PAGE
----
Fascinating. I was raised in a secular Jewish anti-Zionist family. It is worth remembering that there was a time, up to WW2, when a very large portion of both immigrant and American-born Jews identified as Socialist, anarchist or communist (various flavors of each) – or simply as Yiddishist. Virturally all Jews of these convictions also would have been non-Zionist, if not anti-Zionist.

  2. i_like_ike52 says:

    I am not sure how relevant the ideas this book is pushing are today. No doubt it might also be interesting to read about the clash of ideologies that invovled the Perushim and Tzedukim (Pharisees and Sadducees) 2000 years ago, but that is only of academic interests to historical scholars today. Same with arguments about whether there should be a Jewish State in Eretz Israel. The question of whether there is going to be a Jewish State in Eretz Israel has been settled.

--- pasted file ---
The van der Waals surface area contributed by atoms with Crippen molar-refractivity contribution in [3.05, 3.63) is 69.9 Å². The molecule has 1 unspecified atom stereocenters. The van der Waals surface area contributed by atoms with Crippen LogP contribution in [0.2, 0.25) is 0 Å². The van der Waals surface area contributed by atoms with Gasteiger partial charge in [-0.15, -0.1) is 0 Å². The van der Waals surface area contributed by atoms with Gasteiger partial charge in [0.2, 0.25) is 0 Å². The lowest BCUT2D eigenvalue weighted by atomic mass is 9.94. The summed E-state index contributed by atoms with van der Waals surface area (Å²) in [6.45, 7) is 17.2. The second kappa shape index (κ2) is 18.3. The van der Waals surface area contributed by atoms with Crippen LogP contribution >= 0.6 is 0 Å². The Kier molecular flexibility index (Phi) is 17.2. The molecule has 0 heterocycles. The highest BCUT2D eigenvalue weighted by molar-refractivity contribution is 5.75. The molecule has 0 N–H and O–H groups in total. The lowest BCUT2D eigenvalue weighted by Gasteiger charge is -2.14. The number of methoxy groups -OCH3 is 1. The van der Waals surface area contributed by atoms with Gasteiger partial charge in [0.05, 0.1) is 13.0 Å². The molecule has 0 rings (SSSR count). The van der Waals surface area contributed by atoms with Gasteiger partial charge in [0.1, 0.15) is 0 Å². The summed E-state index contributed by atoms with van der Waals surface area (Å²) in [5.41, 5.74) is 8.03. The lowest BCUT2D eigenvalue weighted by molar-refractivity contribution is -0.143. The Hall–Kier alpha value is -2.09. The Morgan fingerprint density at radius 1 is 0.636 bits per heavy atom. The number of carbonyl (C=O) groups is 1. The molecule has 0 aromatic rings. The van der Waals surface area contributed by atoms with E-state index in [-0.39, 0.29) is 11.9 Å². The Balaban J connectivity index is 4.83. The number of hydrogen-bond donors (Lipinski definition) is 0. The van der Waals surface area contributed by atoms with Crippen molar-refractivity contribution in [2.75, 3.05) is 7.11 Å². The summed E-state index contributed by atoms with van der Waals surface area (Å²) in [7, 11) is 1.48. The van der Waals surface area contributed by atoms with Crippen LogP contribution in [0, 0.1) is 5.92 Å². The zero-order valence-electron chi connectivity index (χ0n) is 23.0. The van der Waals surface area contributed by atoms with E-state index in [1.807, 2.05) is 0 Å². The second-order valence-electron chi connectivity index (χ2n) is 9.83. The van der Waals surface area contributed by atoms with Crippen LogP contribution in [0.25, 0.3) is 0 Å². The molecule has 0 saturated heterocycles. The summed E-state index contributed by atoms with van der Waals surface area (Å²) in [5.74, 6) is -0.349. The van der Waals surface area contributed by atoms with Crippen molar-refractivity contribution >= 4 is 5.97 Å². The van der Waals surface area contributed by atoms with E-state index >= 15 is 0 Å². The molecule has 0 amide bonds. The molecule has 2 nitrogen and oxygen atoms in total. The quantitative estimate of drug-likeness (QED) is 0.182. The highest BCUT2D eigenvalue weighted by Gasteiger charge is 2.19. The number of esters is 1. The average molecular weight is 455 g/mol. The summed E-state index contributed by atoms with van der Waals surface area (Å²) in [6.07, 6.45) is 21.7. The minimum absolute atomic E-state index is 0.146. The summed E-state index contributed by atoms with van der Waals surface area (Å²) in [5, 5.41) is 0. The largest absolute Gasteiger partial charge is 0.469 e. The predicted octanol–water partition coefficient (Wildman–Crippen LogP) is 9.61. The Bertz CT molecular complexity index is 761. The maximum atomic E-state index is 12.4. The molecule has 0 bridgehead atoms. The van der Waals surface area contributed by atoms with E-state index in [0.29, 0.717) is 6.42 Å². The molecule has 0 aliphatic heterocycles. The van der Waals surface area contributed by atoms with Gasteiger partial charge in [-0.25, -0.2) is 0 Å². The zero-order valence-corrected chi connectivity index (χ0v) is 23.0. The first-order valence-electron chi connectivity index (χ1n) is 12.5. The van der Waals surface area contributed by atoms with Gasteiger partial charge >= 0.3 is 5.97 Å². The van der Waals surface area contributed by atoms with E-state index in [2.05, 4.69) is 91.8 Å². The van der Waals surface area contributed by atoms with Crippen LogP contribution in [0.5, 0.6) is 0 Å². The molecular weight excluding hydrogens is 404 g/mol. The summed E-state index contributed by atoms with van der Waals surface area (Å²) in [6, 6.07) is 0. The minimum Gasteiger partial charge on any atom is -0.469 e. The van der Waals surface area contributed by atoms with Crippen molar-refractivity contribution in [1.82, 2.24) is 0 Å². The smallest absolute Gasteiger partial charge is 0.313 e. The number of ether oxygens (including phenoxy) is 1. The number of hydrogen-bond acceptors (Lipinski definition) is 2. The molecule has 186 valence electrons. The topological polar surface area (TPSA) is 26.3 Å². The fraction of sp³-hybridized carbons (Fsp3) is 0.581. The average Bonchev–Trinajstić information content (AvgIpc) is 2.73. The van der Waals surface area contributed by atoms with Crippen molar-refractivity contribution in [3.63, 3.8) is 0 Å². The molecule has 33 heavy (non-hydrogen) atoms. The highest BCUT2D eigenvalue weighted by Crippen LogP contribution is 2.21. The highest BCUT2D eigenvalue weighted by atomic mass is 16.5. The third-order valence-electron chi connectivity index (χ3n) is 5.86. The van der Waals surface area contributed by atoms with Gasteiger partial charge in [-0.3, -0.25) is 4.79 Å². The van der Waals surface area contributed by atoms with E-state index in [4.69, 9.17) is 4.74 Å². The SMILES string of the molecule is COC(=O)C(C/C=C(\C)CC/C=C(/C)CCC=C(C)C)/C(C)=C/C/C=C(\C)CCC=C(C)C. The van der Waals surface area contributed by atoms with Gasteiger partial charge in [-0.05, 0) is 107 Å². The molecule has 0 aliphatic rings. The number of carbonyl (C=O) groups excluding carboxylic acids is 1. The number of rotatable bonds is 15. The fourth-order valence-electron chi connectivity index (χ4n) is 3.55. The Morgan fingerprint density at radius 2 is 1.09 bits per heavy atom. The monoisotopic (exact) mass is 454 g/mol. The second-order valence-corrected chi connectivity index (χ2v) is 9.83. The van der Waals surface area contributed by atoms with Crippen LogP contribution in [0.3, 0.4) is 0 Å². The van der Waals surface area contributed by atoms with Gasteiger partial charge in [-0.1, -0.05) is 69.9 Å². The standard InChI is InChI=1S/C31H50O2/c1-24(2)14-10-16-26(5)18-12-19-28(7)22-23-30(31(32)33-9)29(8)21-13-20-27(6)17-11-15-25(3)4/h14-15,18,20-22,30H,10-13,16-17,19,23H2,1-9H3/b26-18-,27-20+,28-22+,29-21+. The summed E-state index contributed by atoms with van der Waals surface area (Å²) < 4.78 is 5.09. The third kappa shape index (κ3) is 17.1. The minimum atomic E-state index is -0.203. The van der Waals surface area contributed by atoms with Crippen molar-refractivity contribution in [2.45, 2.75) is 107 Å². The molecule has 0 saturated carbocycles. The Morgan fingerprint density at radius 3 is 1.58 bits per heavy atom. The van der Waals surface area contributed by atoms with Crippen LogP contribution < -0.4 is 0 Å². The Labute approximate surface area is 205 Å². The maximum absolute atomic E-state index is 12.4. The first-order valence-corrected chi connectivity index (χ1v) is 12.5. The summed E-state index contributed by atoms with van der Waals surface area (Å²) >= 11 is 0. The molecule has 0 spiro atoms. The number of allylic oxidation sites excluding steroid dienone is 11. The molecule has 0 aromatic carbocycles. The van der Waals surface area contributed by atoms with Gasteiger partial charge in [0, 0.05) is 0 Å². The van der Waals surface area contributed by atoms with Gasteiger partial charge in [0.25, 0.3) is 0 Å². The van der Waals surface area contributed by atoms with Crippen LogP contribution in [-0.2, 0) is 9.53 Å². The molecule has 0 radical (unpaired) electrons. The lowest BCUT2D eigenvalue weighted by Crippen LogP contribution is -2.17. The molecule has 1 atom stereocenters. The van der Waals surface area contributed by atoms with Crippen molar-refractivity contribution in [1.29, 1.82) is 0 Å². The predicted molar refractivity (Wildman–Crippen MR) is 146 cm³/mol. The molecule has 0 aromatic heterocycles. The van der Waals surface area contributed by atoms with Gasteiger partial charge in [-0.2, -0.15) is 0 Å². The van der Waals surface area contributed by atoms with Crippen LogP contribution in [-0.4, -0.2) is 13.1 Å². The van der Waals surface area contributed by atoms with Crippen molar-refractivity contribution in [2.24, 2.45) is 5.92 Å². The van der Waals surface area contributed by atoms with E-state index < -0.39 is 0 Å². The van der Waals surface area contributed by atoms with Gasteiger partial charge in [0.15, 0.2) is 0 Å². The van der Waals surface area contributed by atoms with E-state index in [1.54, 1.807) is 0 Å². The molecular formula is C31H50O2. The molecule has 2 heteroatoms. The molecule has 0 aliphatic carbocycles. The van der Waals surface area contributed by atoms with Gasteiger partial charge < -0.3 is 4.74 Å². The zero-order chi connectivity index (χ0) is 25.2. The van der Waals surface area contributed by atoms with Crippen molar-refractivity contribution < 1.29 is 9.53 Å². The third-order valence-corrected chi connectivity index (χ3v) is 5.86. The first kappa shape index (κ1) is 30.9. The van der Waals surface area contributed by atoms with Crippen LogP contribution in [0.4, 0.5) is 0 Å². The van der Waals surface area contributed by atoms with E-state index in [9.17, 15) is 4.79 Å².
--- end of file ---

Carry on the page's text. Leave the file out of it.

Now, of course, American Jews can identify or not identify with Israel as they may choose, but the fact is that not only has the state arisen, but it has pretty much become the world center of Jewish culture and religous thought. As John Weber rightly points out, many American Jews before World War II were anti-Zionists and supported anarchism, or socialism or Communism and spoke their beloved Yiddish language. However, how much of that is left today in American Jewry? Today there is no uniquely Jewish language used by American Jews to convey Jewish thought and Jewish culture. Those political ideologies which once received so much effort and energy by American Jews has been almost totally watered down into a vague notion that it is a “Jewish thing” to vote Democrat and leave it at that.